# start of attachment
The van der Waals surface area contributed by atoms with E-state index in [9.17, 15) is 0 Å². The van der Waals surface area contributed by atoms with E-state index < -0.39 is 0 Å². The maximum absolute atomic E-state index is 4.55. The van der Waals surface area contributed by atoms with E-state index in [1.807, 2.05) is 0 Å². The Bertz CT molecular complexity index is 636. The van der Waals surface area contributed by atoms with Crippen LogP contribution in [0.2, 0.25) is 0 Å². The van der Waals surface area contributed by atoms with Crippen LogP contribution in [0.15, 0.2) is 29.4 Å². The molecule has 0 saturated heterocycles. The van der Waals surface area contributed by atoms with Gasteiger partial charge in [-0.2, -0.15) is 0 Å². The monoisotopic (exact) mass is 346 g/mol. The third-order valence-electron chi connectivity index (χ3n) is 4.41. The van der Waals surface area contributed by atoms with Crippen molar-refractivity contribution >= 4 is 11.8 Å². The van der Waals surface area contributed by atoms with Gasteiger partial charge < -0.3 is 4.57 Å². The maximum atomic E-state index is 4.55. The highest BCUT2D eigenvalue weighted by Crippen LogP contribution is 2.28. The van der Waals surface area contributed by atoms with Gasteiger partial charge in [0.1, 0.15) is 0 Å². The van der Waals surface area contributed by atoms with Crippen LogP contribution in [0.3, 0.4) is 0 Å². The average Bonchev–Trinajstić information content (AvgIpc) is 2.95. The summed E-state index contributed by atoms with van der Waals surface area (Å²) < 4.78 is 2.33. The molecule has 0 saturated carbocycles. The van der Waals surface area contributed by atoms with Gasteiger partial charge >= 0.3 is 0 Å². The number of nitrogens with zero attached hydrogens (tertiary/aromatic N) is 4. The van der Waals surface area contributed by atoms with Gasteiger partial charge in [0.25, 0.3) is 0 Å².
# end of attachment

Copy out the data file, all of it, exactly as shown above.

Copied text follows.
The van der Waals surface area contributed by atoms with E-state index in [9.17, 15) is 0 Å². The van der Waals surface area contributed by atoms with E-state index < -0.39 is 0 Å². The maximum absolute atomic E-state index is 4.55. The van der Waals surface area contributed by atoms with E-state index in [1.807, 2.05) is 0 Å². The Bertz CT molecular complexity index is 636. The van der Waals surface area contributed by atoms with Crippen LogP contribution in [0.2, 0.25) is 0 Å². The van der Waals surface area contributed by atoms with Crippen LogP contribution in [0.15, 0.2) is 29.4 Å². The molecule has 0 saturated heterocycles. The van der Waals surface area contributed by atoms with Gasteiger partial charge in [-0.2, -0.15) is 0 Å². The monoisotopic (exact) mass is 346 g/mol. The third-order valence-electron chi connectivity index (χ3n) is 4.41. The van der Waals surface area contributed by atoms with Crippen molar-refractivity contribution >= 4 is 11.8 Å². The van der Waals surface area contributed by atoms with Gasteiger partial charge < -0.3 is 4.57 Å². The maximum atomic E-state index is 4.55. The highest BCUT2D eigenvalue weighted by Crippen LogP contribution is 2.28. The van der Waals surface area contributed by atoms with Gasteiger partial charge in [0.1, 0.15) is 0 Å². The van der Waals surface area contributed by atoms with Crippen LogP contribution in [0.3, 0.4) is 0 Å². The average Bonchev–Trinajstić information content (AvgIpc) is 2.95. The summed E-state index contributed by atoms with van der Waals surface area (Å²) < 4.78 is 2.33. The molecule has 0 saturated carbocycles. The van der Waals surface area contributed by atoms with Gasteiger partial charge >= 0.3 is 0 Å². The number of nitrogens with zero attached hydrogens (tertiary/aromatic N) is 4. The van der Waals surface area contributed by atoms with Gasteiger partial charge in [0.25, 0.3) is 0 Å².